Hayao Miyazaki, the animation legend who brought to you such awesome films as Howl’s Moving Castle, Spirited Away, and Nausicaa of the Valley of the Wind, strikes again with this eco-friendly tale about the struggle between man, animal, and god within a deep, dark Japanese forest.
Prince Ashitaka (voice of Billy Crudup) of the Emishi, stricken with a curse foisted upon him by a rampaging wild boar that was possessed by a demon, heads west upon his trusty golden elk Yakul to find a cure. He’s also out to possibly save his people, as the appearance of the demonic boar portends grave consequences for the village – the gods and demons are reclaiming the forest.
Ashitaka attempts to buy some food in a neighboring town with a gold nugget, but the shopkeepers do not quite believe that the nugget is a valid form of currency. Our fair prince is saved from further embarrassment by a monk named Jigo (Billy Bob Thornton), who offers his assistance to Ashitaka. Ashitaka learns from Jigo of a town called (in the English version, anyway) Iron Town, since they mine iron. Jigo also mentions that the forest gods still dwell around Iron Town, a fact that is certainly not lost on Ashitaka. He heads out the next morning.
Meanwhile, a long column of men and oxen, carrying rice back to Iron Town to feed the denizens, is attacked by two giant wolves – one of whom bears a masked girl. Leading the men is Lady Eboshi (Minnie Driver), who orders her men to fire their brand-new muskets at the wolves. The wolves are driven off, but their mama, named Moro (Gillian Anderson) soon arrives and lays everyone to waste. Half of Lady Eboshi’s men fall off the mountainside.
Further down the mountain, Ashitaka hears the battle above and comes across two men in the river. He pulls them out (one unconscious, the other with a broken arm) and carries them both through the ancient forest to Iron Town. On the way to Iron Town, Ashitaka encounters the wolves and the girl by the river side. The girl is San, the Princess Mononoke, i.e., the Angry Princess. Why is she so angry? Because Lady Eboshi has been killing all of the animals, which has been causing the forest to fall into disrepair and has angered the forest gods. She kind of has good reason to be mad.
The reception at Iron Town is mixed, as many distrust the newcomer Ashitaka. Ashitaka learns that everyone in the village helps mine the iron, with the women operating the mighty bellows themselves. Lady Eboshi also explains that San really has it in for her (because of the forest damage Eboshi’s caused) and that when the Forest Spirit himself is dead, San will become human (although to the viewer she looks perfectly human as it is). San, raised by wolves, is not on board with this eventuality.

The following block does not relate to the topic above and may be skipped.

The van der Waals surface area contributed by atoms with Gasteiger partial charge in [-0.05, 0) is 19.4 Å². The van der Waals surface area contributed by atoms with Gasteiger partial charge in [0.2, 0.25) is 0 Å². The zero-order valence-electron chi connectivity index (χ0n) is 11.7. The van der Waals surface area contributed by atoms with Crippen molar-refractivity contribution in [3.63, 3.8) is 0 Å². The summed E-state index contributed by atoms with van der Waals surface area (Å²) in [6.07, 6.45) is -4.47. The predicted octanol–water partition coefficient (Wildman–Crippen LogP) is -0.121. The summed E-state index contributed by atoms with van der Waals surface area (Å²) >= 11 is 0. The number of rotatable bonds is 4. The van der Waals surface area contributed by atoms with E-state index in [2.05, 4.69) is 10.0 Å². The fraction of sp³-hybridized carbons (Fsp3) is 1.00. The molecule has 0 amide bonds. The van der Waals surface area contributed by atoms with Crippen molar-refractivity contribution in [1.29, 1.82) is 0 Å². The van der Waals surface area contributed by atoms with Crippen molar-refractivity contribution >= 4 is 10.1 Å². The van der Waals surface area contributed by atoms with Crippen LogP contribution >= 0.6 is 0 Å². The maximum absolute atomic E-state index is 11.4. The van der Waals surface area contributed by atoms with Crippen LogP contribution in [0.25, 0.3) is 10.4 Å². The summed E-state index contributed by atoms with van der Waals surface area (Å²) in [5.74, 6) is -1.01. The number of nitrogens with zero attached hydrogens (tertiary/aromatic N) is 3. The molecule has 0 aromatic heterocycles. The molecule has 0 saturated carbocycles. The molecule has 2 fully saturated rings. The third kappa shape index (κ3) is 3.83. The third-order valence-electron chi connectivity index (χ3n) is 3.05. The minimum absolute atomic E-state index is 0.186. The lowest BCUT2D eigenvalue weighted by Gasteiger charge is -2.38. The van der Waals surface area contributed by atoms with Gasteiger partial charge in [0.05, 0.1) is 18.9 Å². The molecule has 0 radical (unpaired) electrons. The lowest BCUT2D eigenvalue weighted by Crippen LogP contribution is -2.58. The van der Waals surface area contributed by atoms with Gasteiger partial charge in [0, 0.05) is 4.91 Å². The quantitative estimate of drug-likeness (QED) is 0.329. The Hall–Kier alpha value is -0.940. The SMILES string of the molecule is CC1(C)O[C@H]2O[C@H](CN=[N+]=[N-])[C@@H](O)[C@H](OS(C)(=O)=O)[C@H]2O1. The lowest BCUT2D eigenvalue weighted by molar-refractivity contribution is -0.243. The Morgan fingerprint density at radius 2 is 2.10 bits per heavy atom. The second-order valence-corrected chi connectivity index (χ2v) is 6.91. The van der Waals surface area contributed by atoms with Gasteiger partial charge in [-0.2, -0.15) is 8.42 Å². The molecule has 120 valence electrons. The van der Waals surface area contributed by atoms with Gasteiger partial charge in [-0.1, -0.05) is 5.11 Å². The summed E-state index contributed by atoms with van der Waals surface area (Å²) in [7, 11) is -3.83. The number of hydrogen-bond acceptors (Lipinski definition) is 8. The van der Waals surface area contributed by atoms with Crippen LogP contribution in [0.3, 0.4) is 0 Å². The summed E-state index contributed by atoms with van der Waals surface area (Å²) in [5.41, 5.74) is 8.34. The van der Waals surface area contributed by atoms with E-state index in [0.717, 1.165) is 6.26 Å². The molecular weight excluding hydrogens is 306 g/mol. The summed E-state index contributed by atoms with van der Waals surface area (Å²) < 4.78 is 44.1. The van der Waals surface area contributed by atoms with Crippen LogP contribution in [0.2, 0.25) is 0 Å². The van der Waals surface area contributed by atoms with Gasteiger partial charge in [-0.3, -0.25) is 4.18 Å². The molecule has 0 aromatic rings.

All of which leads to everyone fighting everyone, with mass destruction guaranteed. Iron Town is under siege by Lord Asano and his samurai, who wish to control the iron ore. The Iron Town citizens are left to defend themselves against Asano while Eboshi and Jigo the monk seek out the Forest Spirit; Jigo has a letter from the Emperor himself that guarantees a large sum of money if Jigo can bring the Forest Spirit’s head to the Emperor (who believes it will grant him immortality). Then there are an entire tribe of huge wild boars who want to avenge the death of one of their own – the boar that wound up cursing Ashitaka to kick all of this off – as well taken on the humans for being humans. Oh, and apes who also want to kill the humans, particularly Ashitaka, whom they want to eat so they can gain his strength.
There’s plenty of action, in other words. In fact, the violence is a bit more explicit than you might expect in an animated film. When Ashitaka is first dealing with his curse, he fires an arrow at a soldier who is attacking him; the arrow cuts the man’s arm clean off. Ashitaka doesn’t know his own strength, it would seem. There’s also a fair amount of blood, and a couple of particularly icky scenes: one in which San removes a bullet from Moro by sucking out the blood and spitting it out and another in which San helps Ashitaka eat by first chewing beef jerky and then passing it to him by mouth (he’s very weak, you see). I understand, but eww.
Princess Mononoke has plenty of strong-willed characters, and many of them are female: San, Lady Eboshi, and Moro, plus Ashitaka and Jigo. The Forest Spirit is a wonder to behold, too, appearing to be part human, part ape, part deer, and probably parts of lots of other animals as well. And the visuals are about what I expected from the maestro Miyazaki, although I think they weren’t quite as well developed as they were in some of his other works, like the earlier Nausicaa of the Valley of the Wind. And it’s also possible that there are just too many characters and plot lines and conflicts in Princess Mononoke to easily track. But overall, this is an unquestionable triumph of animation.